Figure 2 (A) Three-cell conceptual model of global circulation (extracted from Fig. 4 of Rossby, 1941). Deep cumulus cloud is indicated in the equatorial zone, clear sky is associated with descending air in the subtropics (~30°N), and precipitation occurs in association with ascent of air over the polar front zone. Westerly/easterly winds are indicated along the meridional circulation circuits by the solid lines/"hatched" symbols. (B) Rossby is shown sitting at his desk in the U. S. Weather Bureau building in Washington, DC (ca. 1940). (Rossby photo courtesy of K. Howard and the Library of Congress.)

Figure 2 (A) Three-cell conceptual model of global circulation (extracted from Fig. 4 of Rossby, 1941). Deep cumulus cloud is indicated in the equatorial zone, clear sky is associated with descending air in the subtropics (~30°N), and precipitation occurs in association with ascent of air over the polar front zone. Westerly/easterly winds are indicated along the meridional circulation circuits by the solid lines/"hatched" symbols. (B) Rossby is shown sitting at his desk in the U. S. Weather Bureau building in Washington, DC (ca. 1940). (Rossby photo courtesy of K. Howard and the Library of Congress.)

Regarding the westerlies, Rossby (1941) argued as follows:

In the two direct circulation cells to the north and to the south, strong westerly winds are continuously being created at high levels. Along their boundaries with the middle cell, these strong westerly winds generate eddies with approximately vertical axes. Through the action of these eddies the momentum of the westerlies in the upper branches of the two direct cells is diffused toward middle latitudes, and the upper air in these regions is dragged along eastward. The westerlies observed in middle latitudes are thus frictionally driven by the surrounding direct cells... the air which sinks in the horse latitudes spreads both polewards and equatorwards. The poleward branch must obviously appear as a west wind____(p. 611)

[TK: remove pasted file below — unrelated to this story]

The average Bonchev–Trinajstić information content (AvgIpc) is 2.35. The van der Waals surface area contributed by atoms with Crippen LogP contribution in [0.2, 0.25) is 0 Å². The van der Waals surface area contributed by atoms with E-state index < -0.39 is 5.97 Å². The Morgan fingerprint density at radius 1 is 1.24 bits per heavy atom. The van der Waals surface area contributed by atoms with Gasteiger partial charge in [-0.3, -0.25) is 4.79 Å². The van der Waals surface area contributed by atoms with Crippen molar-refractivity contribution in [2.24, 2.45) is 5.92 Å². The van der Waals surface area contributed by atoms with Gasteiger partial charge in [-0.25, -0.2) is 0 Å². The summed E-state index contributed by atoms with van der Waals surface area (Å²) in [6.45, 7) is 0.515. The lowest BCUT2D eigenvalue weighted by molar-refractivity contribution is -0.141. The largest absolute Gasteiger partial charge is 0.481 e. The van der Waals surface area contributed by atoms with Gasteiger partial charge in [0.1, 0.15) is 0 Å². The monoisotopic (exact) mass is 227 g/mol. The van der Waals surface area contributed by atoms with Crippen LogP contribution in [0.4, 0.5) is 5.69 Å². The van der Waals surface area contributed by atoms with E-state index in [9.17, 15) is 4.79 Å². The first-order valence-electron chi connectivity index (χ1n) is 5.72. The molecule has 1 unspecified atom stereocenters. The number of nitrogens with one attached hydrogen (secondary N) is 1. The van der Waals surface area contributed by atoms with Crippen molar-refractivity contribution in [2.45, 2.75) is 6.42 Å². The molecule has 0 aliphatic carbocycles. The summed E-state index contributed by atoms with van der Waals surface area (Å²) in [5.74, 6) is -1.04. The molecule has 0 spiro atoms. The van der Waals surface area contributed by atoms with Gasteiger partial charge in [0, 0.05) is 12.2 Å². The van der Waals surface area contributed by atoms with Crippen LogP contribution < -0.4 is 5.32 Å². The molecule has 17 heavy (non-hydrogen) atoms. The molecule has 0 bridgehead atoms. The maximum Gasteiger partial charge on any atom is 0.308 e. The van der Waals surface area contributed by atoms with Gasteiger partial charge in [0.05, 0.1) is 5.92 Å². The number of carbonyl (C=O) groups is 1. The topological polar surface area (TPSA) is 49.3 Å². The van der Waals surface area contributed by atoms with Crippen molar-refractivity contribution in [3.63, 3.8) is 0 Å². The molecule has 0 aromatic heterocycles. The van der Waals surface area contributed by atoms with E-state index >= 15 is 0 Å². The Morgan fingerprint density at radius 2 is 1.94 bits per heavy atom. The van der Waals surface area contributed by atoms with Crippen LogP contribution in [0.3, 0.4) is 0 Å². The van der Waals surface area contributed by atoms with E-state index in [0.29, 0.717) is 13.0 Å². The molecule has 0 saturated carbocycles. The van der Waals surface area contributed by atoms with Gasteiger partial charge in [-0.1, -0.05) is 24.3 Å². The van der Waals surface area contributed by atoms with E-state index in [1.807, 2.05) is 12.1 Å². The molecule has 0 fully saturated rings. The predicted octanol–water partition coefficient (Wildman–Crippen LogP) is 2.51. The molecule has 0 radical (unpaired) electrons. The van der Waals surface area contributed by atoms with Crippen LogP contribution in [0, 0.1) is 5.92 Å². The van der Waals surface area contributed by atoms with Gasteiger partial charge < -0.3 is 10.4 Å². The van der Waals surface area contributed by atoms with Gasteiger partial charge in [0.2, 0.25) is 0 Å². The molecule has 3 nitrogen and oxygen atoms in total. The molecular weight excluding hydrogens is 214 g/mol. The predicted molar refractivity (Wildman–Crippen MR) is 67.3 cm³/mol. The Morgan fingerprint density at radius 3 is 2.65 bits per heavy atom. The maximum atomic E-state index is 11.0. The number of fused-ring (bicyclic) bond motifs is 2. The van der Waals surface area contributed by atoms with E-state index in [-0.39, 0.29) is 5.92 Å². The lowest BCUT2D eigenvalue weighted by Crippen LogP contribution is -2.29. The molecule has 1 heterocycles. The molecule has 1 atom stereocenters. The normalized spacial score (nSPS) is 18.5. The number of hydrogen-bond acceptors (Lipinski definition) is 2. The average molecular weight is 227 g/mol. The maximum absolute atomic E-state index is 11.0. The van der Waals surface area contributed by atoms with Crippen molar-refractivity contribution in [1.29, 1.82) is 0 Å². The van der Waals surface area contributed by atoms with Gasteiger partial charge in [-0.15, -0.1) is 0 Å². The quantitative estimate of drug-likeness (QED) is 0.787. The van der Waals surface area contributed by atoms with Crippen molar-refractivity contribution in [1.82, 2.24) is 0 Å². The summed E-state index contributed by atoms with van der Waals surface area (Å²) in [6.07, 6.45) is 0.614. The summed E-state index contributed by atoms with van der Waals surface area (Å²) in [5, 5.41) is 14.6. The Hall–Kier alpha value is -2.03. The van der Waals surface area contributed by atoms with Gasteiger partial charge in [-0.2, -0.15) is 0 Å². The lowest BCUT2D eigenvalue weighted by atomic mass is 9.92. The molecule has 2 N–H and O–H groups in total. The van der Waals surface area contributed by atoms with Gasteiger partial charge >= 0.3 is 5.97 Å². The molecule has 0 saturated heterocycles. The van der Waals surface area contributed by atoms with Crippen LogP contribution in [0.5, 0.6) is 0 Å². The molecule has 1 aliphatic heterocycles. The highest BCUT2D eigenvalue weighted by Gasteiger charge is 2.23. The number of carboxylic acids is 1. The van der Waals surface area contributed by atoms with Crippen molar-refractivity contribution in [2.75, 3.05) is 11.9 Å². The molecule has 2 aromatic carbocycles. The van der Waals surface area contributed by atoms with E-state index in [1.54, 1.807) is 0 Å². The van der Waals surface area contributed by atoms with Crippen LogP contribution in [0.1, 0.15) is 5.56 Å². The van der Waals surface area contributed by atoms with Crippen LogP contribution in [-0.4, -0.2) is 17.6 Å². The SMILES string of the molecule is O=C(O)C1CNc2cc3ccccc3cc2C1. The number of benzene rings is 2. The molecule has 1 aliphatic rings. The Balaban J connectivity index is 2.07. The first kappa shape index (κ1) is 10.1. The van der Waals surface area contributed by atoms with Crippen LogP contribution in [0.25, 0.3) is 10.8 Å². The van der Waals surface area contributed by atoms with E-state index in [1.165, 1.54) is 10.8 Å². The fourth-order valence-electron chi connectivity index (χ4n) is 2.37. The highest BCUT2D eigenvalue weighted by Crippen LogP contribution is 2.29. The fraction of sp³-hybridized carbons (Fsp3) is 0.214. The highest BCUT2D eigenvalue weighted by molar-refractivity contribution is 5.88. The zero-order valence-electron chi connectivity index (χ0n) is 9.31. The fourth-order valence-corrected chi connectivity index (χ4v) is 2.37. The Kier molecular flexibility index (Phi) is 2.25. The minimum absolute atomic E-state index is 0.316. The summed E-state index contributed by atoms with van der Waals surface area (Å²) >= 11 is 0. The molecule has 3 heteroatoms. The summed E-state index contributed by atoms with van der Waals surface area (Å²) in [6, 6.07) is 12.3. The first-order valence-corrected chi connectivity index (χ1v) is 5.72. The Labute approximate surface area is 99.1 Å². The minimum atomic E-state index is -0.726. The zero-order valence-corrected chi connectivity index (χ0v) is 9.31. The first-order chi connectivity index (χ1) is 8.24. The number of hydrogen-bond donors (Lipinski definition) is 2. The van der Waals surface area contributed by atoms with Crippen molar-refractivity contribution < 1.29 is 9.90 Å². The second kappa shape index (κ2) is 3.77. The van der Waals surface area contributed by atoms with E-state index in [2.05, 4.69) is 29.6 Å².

Rossby modified his ideas by the late 1940s—vorticity becoming the transferable property rather than momentum (Rossby, 1947).

B. Jeffreys -Starr -Bjerknes -Priestley -Fultz: Asymmetric Eddies

Tucked away near the end of a paper that explored atmospheric circulation by analogy with tidal theory, Harold Jeffreys argued that asymmetric eddies (cyclones/anticyclones) "...not unlike that described by Bjerknes____" were an essential component of the atmosphere's general circulation (Jeffreys, 1926). Quantitative arguments based on the conservation of angular momentum led him to state that a steady meridional (axially symmetric) circulation could not be maintained. Balance could only be achieved when the frictional torque was balanced by angular momentum transport due to asymmetric eddies. The governing equation for this transport is the integral (around a latitude circle) of the product of horizontal wind components. Quoting Jeffreys (1926, p. 99), "Considering any interchange of air across a parallel of latitude, then uv [the product of horizontal winds] must be negative both for the air moving north and for that moving south. This corresponds to the observed preponderance of south-westerly and north-easterly winds over those in the other two quadrants." (Jeffreys chose a coordinate system where u was directed southward and v eastward. Thus, the sign of uv in Jeffreys's coordinate system is opposite to that found in the more conventional system where u points eastward and v northward.)